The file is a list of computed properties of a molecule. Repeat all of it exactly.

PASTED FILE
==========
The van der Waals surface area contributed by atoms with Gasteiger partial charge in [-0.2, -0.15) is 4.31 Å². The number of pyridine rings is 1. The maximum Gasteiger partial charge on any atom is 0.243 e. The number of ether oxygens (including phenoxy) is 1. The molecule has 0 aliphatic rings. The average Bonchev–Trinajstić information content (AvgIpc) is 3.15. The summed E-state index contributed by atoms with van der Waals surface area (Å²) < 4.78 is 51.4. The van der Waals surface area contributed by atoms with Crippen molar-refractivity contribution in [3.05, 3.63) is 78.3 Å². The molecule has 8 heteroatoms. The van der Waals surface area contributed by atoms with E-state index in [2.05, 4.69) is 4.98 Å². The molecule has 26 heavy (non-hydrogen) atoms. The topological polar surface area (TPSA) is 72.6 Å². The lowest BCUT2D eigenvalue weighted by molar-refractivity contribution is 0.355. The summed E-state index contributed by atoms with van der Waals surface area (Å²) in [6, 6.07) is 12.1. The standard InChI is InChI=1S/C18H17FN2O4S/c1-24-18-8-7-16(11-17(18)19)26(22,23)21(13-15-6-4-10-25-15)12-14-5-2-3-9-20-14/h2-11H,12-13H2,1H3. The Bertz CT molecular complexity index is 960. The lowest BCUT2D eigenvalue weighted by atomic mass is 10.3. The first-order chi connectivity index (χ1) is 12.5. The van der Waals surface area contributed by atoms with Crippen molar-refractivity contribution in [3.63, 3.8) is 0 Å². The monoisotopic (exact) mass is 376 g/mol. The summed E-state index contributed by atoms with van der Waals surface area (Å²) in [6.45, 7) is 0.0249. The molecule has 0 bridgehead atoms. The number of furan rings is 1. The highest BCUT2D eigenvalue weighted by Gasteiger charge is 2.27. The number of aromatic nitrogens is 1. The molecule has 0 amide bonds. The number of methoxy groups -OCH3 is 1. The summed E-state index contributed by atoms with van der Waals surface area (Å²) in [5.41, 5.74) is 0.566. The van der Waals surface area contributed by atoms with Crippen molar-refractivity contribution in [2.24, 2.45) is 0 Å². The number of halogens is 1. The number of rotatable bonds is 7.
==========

The van der Waals surface area contributed by atoms with Gasteiger partial charge in [-0.2, -0.15) is 4.31 Å². The number of pyridine rings is 1. The maximum Gasteiger partial charge on any atom is 0.243 e. The number of ether oxygens (including phenoxy) is 1. The molecule has 0 aliphatic rings. The average Bonchev–Trinajstić information content (AvgIpc) is 3.15. The summed E-state index contributed by atoms with van der Waals surface area (Å²) < 4.78 is 51.4. The van der Waals surface area contributed by atoms with Crippen molar-refractivity contribution in [3.05, 3.63) is 78.3 Å². The molecule has 8 heteroatoms. The van der Waals surface area contributed by atoms with E-state index in [2.05, 4.69) is 4.98 Å². The molecule has 26 heavy (non-hydrogen) atoms. The topological polar surface area (TPSA) is 72.6 Å². The lowest BCUT2D eigenvalue weighted by molar-refractivity contribution is 0.355. The summed E-state index contributed by atoms with van der Waals surface area (Å²) in [6, 6.07) is 12.1. The standard InChI is InChI=1S/C18H17FN2O4S/c1-24-18-8-7-16(11-17(18)19)26(22,23)21(13-15-6-4-10-25-15)12-14-5-2-3-9-20-14/h2-11H,12-13H2,1H3. The Bertz CT molecular complexity index is 960. The lowest BCUT2D eigenvalue weighted by atomic mass is 10.3. The first-order chi connectivity index (χ1) is 12.5. The van der Waals surface area contributed by atoms with Crippen molar-refractivity contribution in [3.63, 3.8) is 0 Å². The monoisotopic (exact) mass is 376 g/mol. The summed E-state index contributed by atoms with van der Waals surface area (Å²) in [6.45, 7) is 0.0249. The molecule has 0 bridgehead atoms. The number of furan rings is 1. The highest BCUT2D eigenvalue weighted by Gasteiger charge is 2.27. The number of aromatic nitrogens is 1. The molecule has 0 amide bonds. The number of methoxy groups -OCH3 is 1. The summed E-state index contributed by atoms with van der Waals surface area (Å²) in [5.41, 5.74) is 0.566. The van der Waals surface area contributed by atoms with Crippen molar-refractivity contribution in [2.24, 2.45) is 0 Å². The number of halogens is 1. The number of rotatable bonds is 7.